Spirits in the Stacks?

a spooky view of the staircase to the library's upstairs

In 1990, Auburn Hills Public Library moved into the former Annette Brunette house, a historical home that had been relocated from University Drive to the Auburn Hills Civic Center campus during the development of the Oakland Technology Park. In the 29 years since, some staff members have begun to suspect that they may be sharing the library space with a ghost. They’ve reported hearing unexplained banging sounds and footsteps in the building after hours, seeing a shadowy figure moving through the stacks, and feeling the sensation of being pushed or touched by an unseen force. Are these strange occurrences simply part of life in an old building, or is something otherworldly at play in the library? Perhaps the identity of the spirit stalking the library may be found in the story of a long-ago family tragedy that lies buried in the pages of Auburn Hills local history.

In the mid-1920s, prominent Detroit financier Wesson Seyburn and his wife, the former Winifred Dodge, built a country estate near the corner of today’s Squirrel Road and University Drive in what was then known as Pontiac Township. The Seyburns called their country home Winburndale, and hired William Arthur Johnson, who had formerly worked at the Bloomfield Hills Hunt Club, as their estate superintendent. Johnson lived in a house on the north side of the Seyburn property; years later, he would sell this house to Annette Brunette, and still later, the Brunette house would become the home of Auburn Hills Public Library.

Passport photo of Evelyn and Cynthia Johnson, taken 3 years before Evelyn’s death.

Johnson, who was an Englishman by birth, had a young family. His wife, the former Evelyn Girling, had emigrated to the U.S. from England in 1919, and the couple had married in Detroit in 1922. Their daughter, Cynthia, was born in 1923. The Johnsons were living in the superintendent’s residence near the Seyburn estate when their lives took a devastating turn during the summer of 1927.

One August afternoon, Evelyn Johnson decided to go swimming in the pool at the estate, accompanied by her daughter. An account published in the Rochester Era newspaper tells us what happened:

Mrs. Evelyn Johnson, 31, lost her life in the swimming pool at Winburndale, the estate of Col. and Mrs. Wesson Seyburn, south of Five Points, five miles west of Rochester and adjoining the Dodge Meadowbrook farms. The tragedy was witnessed only by Mrs. Johnson’s four-year-old daughter, Cynthia Anne, who was at the pool with her. . . . The child brought assistance, becoming frightened when her mother stopped answering questions. She was standing near the edge at the time, her body upright and head hanging slightly, halfway between the deep and shallow ends of the pool. She is said to have been in water about six feet deep, with her head not more than a foot below the surface.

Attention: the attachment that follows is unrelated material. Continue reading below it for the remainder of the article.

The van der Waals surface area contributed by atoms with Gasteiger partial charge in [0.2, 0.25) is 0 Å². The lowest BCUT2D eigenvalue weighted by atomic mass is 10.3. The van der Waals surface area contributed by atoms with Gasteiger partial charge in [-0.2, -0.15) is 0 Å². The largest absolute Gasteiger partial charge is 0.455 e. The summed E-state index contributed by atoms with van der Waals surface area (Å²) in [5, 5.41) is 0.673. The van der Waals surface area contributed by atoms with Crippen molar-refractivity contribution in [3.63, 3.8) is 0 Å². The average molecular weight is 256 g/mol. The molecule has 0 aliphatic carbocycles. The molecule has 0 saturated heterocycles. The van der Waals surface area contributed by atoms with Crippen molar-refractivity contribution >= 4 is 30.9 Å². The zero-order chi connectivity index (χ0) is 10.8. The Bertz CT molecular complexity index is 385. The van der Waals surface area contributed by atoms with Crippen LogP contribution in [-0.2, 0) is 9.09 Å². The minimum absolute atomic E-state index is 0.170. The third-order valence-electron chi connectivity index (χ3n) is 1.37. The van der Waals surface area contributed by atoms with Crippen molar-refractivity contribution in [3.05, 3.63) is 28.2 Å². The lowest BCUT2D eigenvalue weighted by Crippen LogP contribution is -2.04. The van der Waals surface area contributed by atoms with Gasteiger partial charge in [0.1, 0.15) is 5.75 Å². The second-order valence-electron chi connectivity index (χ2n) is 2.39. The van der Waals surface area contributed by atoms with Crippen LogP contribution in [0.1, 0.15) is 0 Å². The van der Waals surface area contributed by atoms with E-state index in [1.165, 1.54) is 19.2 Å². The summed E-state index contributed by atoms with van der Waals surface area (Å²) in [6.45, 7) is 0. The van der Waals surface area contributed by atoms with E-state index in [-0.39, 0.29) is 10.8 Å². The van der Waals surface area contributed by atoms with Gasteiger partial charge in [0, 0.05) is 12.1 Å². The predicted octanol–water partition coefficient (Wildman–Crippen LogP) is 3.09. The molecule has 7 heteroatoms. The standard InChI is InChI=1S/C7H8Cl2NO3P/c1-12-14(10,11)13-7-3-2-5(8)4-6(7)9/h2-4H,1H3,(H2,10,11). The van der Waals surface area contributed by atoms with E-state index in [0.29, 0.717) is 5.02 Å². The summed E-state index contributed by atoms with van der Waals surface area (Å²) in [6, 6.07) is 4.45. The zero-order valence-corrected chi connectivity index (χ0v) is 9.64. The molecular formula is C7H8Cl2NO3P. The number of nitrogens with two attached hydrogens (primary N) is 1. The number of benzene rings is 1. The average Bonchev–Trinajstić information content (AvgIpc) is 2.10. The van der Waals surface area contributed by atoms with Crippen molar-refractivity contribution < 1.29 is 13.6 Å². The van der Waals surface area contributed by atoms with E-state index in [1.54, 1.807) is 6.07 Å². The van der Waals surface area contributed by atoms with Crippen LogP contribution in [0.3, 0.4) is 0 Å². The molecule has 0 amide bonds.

Evelyn Johnson’s death was ruled an accidental drowning by the Oakland County coroner, and she was laid to rest at Oak Hill Cemetery in Pontiac. But does her restless spirit haunt her former home? Johnson’s untimely death represents the only tragic circumstance known to be associated with the library building’s history.

In 2014, Motor City Ghost Hunters conducted an investigation of paranormal activity in the Auburn Hills Public Library and recorded several examples of unexplained phenomena. Below is the video they recorded during their investigation. Their complete report and audio recorded during their investigation may be found here.


If Auburn Hills Public Library does, indeed, share its home with a ghost, it is in good company. Several libraries throughout the country have documented similar experiences. If you are interested in the topic, read more about it in “Phantoms Among the Folios,” an article on America’s haunted public libraries from American Libraries magazine.

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